Social Choice and Welfare

, Volume 28, Issue 3, pp 421–437 | Cite as

Bargaining over a finite set of alternatives

Original Paper

Abstract

We analyze bilateral bargaining over a finite set of alternatives. We look for "good" ordinal solutions to such problems and show that Unanimity Compromise and Rational Compromise are the only bargaining rules that satisfy a basic set of properties. We then extend our analysis to admit problems with countably infinite alternatives. We show that, on this class, no bargaining rule choosing finite subsets of alternatives can be neutral. When rephrased in the utility framework of Nash (1950), this implies that there is no ordinal bargaining rule that is finite-valued.

Preview

Unable to display preview. Download preview PDF.

Unable to display preview. Download preview PDF.

References

  1. Anbarcı N(2005) Finite alternating-move arbitration schemes and the equal area solution. Theory Decis (forthcoming)Google Scholar
  2. Brams S, Kilgour DM (2001) Fallback bargaining. Group Decis Negoti 10:287–316CrossRefGoogle Scholar
  3. Hurwicz L, Sertel MR (1997) Designing mechanisms, in particular for electoral systems: the majoritarian compromise. Department of Economics, Boğaziçi University, İstanbul (preprint)Google Scholar
  4. Kalai E, Smorodinsky M (1975) Other solutions to Nash’s bargaining problem. Econometrica 43:513–518CrossRefGoogle Scholar
  5. Kalai E (1977) "Proportional solutions to bargaining situations: interpersonal utility comparisons. Econometrica 45:1623–1630CrossRefGoogle Scholar
  6. Kalai E, Rosenthal RW (1978) Arbitration of two-party disputes under ignorance. Int J Game Theory 7:65–72CrossRefGoogle Scholar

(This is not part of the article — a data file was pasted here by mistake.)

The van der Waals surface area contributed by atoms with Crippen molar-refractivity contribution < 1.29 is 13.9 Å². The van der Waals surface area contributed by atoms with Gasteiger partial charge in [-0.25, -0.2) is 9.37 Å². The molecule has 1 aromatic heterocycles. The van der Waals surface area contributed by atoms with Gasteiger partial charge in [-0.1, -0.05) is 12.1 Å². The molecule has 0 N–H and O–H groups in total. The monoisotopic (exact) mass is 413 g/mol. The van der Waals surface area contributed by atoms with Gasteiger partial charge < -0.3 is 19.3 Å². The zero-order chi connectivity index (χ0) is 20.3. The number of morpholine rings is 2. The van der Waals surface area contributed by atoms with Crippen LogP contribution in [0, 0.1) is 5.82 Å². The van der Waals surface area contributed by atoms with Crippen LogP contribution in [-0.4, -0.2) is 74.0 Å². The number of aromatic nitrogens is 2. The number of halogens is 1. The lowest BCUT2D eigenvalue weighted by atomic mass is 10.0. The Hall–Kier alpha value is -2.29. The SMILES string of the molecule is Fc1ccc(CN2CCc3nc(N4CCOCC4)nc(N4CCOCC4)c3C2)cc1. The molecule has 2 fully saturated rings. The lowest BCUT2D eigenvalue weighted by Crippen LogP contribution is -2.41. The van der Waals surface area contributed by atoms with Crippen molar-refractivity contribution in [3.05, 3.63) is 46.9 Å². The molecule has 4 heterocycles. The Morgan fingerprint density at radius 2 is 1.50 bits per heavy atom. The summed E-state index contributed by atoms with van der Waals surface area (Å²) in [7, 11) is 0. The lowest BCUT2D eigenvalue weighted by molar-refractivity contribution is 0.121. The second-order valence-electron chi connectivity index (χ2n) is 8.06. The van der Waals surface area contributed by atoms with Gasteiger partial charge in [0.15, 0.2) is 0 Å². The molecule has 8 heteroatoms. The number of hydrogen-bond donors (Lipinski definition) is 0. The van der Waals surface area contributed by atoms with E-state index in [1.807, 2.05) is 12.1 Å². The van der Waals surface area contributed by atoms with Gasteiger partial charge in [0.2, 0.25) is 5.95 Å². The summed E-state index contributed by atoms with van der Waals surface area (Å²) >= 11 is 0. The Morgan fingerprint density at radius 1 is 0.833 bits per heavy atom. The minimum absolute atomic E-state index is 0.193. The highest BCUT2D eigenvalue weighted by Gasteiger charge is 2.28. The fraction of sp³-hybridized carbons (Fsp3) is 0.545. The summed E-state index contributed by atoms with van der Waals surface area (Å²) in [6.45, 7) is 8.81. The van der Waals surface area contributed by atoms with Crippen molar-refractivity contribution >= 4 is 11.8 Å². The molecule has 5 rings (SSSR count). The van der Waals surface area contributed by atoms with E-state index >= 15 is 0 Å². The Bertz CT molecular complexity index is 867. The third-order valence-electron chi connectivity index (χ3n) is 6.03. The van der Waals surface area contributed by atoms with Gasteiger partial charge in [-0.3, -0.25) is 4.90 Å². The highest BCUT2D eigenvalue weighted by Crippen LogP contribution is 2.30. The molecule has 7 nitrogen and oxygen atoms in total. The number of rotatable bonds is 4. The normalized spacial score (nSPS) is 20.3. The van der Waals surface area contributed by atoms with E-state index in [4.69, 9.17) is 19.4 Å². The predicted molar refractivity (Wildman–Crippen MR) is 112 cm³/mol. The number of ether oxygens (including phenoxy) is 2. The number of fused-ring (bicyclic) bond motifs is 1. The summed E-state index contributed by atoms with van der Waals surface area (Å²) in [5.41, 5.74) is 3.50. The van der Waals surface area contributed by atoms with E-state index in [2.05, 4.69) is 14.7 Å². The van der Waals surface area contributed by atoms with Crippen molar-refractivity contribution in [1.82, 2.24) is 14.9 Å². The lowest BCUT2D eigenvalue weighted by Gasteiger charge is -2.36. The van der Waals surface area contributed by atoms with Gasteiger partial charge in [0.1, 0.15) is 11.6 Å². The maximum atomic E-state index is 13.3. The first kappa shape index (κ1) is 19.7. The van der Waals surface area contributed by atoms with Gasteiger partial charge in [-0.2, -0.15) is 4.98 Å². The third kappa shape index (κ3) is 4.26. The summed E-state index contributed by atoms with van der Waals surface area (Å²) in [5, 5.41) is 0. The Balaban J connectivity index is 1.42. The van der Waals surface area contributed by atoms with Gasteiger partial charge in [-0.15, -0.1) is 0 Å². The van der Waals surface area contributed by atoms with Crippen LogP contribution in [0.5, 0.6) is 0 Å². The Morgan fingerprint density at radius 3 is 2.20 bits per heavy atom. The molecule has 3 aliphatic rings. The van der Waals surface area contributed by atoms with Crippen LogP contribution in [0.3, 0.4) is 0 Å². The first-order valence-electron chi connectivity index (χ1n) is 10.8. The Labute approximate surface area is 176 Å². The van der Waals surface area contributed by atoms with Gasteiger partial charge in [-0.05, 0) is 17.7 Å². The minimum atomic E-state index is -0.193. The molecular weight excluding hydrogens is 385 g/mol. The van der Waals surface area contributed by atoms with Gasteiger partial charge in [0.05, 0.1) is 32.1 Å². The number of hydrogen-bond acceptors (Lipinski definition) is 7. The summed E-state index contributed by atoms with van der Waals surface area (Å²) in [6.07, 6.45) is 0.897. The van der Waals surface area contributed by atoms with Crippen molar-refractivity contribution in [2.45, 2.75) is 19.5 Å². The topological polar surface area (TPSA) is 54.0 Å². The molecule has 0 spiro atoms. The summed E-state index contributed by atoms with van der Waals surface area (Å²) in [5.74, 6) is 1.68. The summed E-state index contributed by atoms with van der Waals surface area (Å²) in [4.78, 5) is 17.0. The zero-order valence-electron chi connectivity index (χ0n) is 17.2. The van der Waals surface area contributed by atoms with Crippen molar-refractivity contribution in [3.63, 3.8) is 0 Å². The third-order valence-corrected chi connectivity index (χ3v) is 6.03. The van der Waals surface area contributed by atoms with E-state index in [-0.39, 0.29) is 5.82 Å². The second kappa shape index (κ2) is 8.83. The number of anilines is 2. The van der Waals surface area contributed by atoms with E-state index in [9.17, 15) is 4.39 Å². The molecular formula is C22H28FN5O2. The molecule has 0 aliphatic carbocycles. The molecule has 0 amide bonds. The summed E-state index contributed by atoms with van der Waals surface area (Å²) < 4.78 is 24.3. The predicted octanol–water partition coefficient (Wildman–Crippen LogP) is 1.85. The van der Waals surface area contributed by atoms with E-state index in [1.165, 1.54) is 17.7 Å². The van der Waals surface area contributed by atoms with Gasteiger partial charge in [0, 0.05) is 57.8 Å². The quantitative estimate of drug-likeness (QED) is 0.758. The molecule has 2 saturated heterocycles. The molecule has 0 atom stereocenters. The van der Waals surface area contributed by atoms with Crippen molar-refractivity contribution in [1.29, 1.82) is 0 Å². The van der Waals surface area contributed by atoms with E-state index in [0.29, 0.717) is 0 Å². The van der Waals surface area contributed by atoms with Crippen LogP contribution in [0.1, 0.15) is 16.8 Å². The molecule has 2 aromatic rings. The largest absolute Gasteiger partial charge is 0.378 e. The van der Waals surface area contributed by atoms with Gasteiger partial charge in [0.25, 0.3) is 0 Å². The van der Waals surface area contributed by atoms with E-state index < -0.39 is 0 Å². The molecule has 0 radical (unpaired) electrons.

7. Kıbrıs Ö (2002) Nash bargaining in ordinal environments. Sabancı University Economics Discussion Paper, suecdp-02-02, at http://www.sabanciuniv.edu/ssbf/economics/eng/research/index. html.Google Scholar
  8. Kıbrıs Ö (2004) Egalitarianism in ordinal bargaining: the Shapley–Shubik rule. Games Econ Behav 49(1):157–170CrossRefGoogle Scholar
  9. Mariotti M(1998) Nash bargaining theory when the number of alternatives can be finite. Soc Choice Welfare 15:413–421CrossRefGoogle Scholar
  10. Maskin E (1986) The theory of implementation in Nash Equilibria: a survey. In: Hurwicz L, Schmeidler D, Sonnenschein M (eds) Social goods and social organization: volume in memory of Elisha Pazner. Cambridge University Press, CambridgeGoogle Scholar
  11. Nagahisa R, Tanaka M (2002) An axiomatization of the Kalai–Smorodinsky solution when the feasible sets can be finite. Soc Choice Welfare 19:751–761CrossRefGoogle Scholar
  12. Nash JF (1950) The bargaining problem. Econometrica 18:155–162CrossRefGoogle Scholar
  13. Roemer J(1996) Theories of distributive justice. Harvard University Press, CambridgeGoogle Scholar
  14. Roth AE (1979) Axiomatic models of bargaining. Springer, Berlin Heidelberg New yorkGoogle Scholar
  15. Rubinstein A, Safra Z, Thomson W (1992) On the interpretation of the Nash bargaining solution and its extension to non-expected utility preferences. Econometrica 60:1171–1186CrossRefGoogle Scholar
  16. Sertel MR (1985) Lecture notes in microeconomic theory. Boğaziçi University (unpublished manuscript)Google Scholar
  17. Sertel MR, Yılmaz B (1999) The Majoritarian Compromise is majoritarian-optimal and subgame-perfect implementable. Soc Choice Welfare 16:615–627CrossRefGoogle Scholar
  18. Sertel MR, Yıldız M (2003) The impossibility of a Walrasian bargaining solution. In: Koray S, Sertel MR (eds) Advances in economic design. Springer, Berlin Heidelberg New YorkGoogle Scholar
  19. Shapley L (1969) Utility comparison and the theory of games. In: La Décision: Agrégation et Dynamique des Ordres de Préférence. Editions du CNRS, Paris, pp 251–263Google Scholar
  20. Shubik M (1982) Game theory in the social sciences. MIT Press, CambridgeGoogle Scholar
  21. Thomson W (1994) Cooperative models of bargaining. In: Aumann RJ, Hart S (eds) Handbook of game theory, Vol II. North-HollandGoogle Scholar
  22. Thomson W (1996) Bargaining theory: the axiomatic approach, book manuscriptGoogle Scholar

Copyright information

© Springer-Verlag 2006

Authors and Affiliations

  1. 1.Faculty of Arts and Social SciencesSabancı UniversityIstanbulTurkey
  2. 2.Department of EconomicsKoç ÜniversityIstanbulTurkey

Personalised recommendations